“The ones who notice the storms in your eyes, the silence in your voice and the heaviness in your heart, are the ones you need to let in.”
It’s been three months since my last post here on Prince’s Palace. I’ve got no real reason in particular for my silence, other than it just being silence itself. I needed to switch my writing head off for a bit and focus on me for a while.
But, you see, the thing with passing time is those events transpire and you find yourself staring at the calendar trying to see where time flew off to. As Ellis Grey famously in Grey’s Anatomy: The carousel never stops turning.
Nonetheless, I’m back. Dusting off the furniture in my palace. Opening the windows, letting a weep of fresh air fill the dusty rooms.
To update you guys on what I’ve been up to and where I’ve been hiding out:
As you all might or might not know, 2015 was a huge journey for me. I had a lot to tackle and find myself standing at the doorstep of navigating what it meant to be a “widower”.
After R’s suicide, I was stuck dealing with the grief and pain that came along with his decision. I was dealing with a new issue every week, standing host to a lot of his ghosts and kept him in the back of my mind constantly to try and make sure I don’t lose sight of the war I was waging. Little known to me: I was poising myself with his toxic life and decisions. Holding onto him was making me sick – I was dealing with a stomach ulcer and the onslaught of anxiety, post-traumatic stress and some other mental health issues. Instead of battling this I opted for extreme denial.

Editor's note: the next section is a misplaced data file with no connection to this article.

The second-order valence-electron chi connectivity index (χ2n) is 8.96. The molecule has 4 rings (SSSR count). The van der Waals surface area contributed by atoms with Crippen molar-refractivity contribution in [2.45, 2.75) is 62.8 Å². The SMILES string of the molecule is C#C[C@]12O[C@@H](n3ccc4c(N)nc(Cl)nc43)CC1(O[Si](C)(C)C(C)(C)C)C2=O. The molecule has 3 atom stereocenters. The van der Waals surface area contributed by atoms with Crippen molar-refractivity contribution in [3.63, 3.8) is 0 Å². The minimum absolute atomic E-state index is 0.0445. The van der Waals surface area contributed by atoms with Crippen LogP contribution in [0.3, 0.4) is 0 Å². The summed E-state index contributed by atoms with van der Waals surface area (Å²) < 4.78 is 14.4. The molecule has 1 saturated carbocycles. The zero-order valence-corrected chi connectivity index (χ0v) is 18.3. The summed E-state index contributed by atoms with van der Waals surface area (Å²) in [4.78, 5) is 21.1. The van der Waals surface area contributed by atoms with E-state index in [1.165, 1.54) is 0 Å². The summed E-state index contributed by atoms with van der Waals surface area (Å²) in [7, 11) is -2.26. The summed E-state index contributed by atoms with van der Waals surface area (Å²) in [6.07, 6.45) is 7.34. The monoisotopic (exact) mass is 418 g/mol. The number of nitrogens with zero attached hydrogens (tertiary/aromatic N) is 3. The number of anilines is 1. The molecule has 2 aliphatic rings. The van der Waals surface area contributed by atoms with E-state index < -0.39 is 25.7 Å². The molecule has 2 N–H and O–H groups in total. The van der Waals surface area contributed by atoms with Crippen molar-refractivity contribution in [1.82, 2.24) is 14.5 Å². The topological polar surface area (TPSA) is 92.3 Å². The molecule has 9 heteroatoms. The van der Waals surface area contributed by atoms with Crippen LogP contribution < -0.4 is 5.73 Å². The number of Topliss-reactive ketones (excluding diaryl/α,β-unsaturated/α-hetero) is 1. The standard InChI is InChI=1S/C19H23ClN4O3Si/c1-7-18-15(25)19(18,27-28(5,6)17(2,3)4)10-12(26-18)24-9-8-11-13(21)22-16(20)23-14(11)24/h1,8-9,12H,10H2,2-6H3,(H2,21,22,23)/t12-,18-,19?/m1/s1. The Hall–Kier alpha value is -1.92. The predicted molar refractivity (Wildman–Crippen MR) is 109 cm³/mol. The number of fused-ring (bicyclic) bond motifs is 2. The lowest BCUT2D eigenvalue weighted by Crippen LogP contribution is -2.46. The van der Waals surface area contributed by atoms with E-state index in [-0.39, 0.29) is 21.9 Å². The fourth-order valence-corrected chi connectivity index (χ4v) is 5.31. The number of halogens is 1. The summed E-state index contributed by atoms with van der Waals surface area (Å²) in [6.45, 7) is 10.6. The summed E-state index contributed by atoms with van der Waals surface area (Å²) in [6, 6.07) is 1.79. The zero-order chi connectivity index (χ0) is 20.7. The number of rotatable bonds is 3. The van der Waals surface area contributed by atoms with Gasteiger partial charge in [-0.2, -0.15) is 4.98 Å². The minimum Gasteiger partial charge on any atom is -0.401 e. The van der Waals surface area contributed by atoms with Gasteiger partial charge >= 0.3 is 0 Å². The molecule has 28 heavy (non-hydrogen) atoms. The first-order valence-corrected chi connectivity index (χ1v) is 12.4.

In some major award-winning performance, I made everyone around me understand that I was fine. That I was over everything that happened – the loss of someone close to me, his betrayal in the form of his cheating and me being left to clean up a few messes. And between that, I was boarding myself up behind walls higher than the tallest mountain on Earth. It was really not doing me any good – it was just making me sicker.
Also: by robbing myself of the love and light of those who were trying to help me, I pushed away, hurt and upset some great, fantastic and amazing people. Some damages I’ll never be able to repair, while other’s I’ll be able to repair with time and love.
So, these past few months, I have been seeing a fantastic therapist. This happened shortly after I lost someone dearly to these selfish and weak actions and I finally awoke to the fact that I needed help.
I have come to face a lot of negative people after I’ve started seeing a shrink:
“Wow – you’re an actual crazy then?”
“You seeing a shrink? It must be amazing to just lie on a couch for an hour and talk shit?
“Oh, a shrink… That sounds like fun.”
People seemingly don’t have the balls to admit mental illnesses exist and that seeing someone to help you is an extremely stupid thing and silly thing to do. And it takes a lot of effort to make them understand that it’s a brave thing to do and seeking out professional help makes you a stronger person… Trust me. Try arguing with an ignorant idiot. You’ll soon realise it’s the worst mental illness around.